I recently published Issue 21 of the Hiawatha Advocate. I’m finding out what works and what doesn’t.
Some of my findings are not surprising, but others are more challenging than I thought they would be.
I think the interesting thing I have learned has to do with the people of Hiawatha, their habits, how they think, and how knowing those things will make this newspaper a success.
I started this paper not knowing much about business or how to start a newspaper. I’ve learned more than I ever thought I could, not just about the newspaper business, but also about people of Hiawatha.
I thought the residents of Hiawatha would appreciate having a newspaper of their own. I imagined that the businesses would be beating my door down to get ads in my newspaper and I could spend my days working exclusively on the newspaper.
But that has yet to happen.
Since I gotten to know Hiawatha more, I’ve learned there are three groups of people within the community; those who take ownership of their community, who are proud it, and do what they can to make it better. Most of these are the older folks, who are either retired or close to it, and are very community-minded. They love the community newspaper and tell me every chance they get. Unfortunately, they are in the minority.
There are also those who are in their 30s, who have children in the schools and like the idea of a smaller community to raise their family. However, these people (who are in the majority) are so busy they don’t have time to read the newspaper. They like it, they just don’t have time for it.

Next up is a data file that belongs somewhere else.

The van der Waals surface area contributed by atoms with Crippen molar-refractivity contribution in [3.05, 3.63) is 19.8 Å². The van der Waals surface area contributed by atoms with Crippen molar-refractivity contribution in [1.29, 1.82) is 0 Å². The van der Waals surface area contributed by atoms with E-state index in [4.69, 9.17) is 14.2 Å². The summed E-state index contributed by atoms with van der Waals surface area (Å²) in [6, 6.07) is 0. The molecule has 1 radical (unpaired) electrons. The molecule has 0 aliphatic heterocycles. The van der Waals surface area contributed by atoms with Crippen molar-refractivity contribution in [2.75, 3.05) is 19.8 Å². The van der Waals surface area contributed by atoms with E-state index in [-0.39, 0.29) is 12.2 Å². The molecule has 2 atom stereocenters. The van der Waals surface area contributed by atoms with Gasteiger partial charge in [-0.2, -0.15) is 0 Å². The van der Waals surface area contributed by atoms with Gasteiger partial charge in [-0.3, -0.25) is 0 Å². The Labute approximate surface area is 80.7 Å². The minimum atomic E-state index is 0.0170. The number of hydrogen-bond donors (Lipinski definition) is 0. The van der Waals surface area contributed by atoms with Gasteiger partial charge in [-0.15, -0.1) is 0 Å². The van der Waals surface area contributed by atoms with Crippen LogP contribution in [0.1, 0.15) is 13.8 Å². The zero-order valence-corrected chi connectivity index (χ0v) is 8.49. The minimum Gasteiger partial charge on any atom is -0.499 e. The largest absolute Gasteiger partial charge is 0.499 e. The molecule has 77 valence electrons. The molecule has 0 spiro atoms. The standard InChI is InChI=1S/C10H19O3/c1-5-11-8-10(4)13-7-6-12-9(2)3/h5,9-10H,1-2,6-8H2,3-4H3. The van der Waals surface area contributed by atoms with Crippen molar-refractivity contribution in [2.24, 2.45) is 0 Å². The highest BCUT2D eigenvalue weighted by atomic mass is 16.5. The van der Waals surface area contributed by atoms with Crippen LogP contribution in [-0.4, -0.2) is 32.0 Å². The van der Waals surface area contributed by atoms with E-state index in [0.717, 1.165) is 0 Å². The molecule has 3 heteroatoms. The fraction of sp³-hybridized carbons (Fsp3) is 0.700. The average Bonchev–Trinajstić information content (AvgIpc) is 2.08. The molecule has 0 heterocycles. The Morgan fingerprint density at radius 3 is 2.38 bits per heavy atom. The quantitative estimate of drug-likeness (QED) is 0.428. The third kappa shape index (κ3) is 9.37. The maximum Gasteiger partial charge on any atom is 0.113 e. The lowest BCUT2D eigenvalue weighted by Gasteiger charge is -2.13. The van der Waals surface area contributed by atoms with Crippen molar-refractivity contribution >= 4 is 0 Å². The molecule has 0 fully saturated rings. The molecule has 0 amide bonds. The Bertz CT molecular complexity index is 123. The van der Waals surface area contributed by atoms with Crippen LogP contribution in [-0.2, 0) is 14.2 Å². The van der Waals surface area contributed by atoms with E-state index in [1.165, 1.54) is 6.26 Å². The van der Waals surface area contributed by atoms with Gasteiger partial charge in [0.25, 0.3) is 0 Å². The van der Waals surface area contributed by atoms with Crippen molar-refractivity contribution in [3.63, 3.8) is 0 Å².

Then we have the people who live in Hiawatha, maybe because of convenience, maybe just because their homes happen to be in Hiawatha. They don’t think much about their community. They don’t care what goes on here and would just as soon live in Cedar Rapids or Marion. They are usually young and single, and don’t pay attention about what happens at the city council meetings or what businesses are moving in the neighborhood, or even what events are happening over the weekend. They are too busy doing their own thing.
When I started the paper five months ago, I stated that one of the reasons I thought Hiawatha needed its own newspaper because it would help strengthen ties within the community. It’s proving t be tougher than I imagined. I didn’t realize that I would actually have to change the mindset of thousands of people.
So here comes my biggest challenge yet: How do I do that?
Most people in Hiawatha fit in the middle group I mentioned. Busy families with children in school. I have to figure out a way to get them to slow down long enough to want to read the paper.
The older people I have talked to believe that many people in the community are not community-minded, they don’t actively participate in volunteer opportunities, or are members of civic clubs, and they don’t think of Hiawatha as their responsibility. I have written editorials about the subject but if people aren’t reading the paper, how can I get the message to them?
People tell me that everything is going to the web. That’s true; I have a website that I am actively sending people to. But I still think Hiawatha needs a printed edition, too. There are still quite a few people who like reading their news in paper form. And until I have exhausted every effort, I will do my best to change Hiawatha residents’ way of thinking about the newspaper.
Do I believe it’s possible?
Yes, anything is possible. But it depends on many things, especially if I can make enough to cover operating costs. We have already cut from 12 to eight pages and the number of issues we order every week, so we are saving a little money, but it may not be enough.
When I started the paper, I told myself that I would do everything possible to make this newspaper a success. I still believe it can be. I just hope the growing pains subside soon.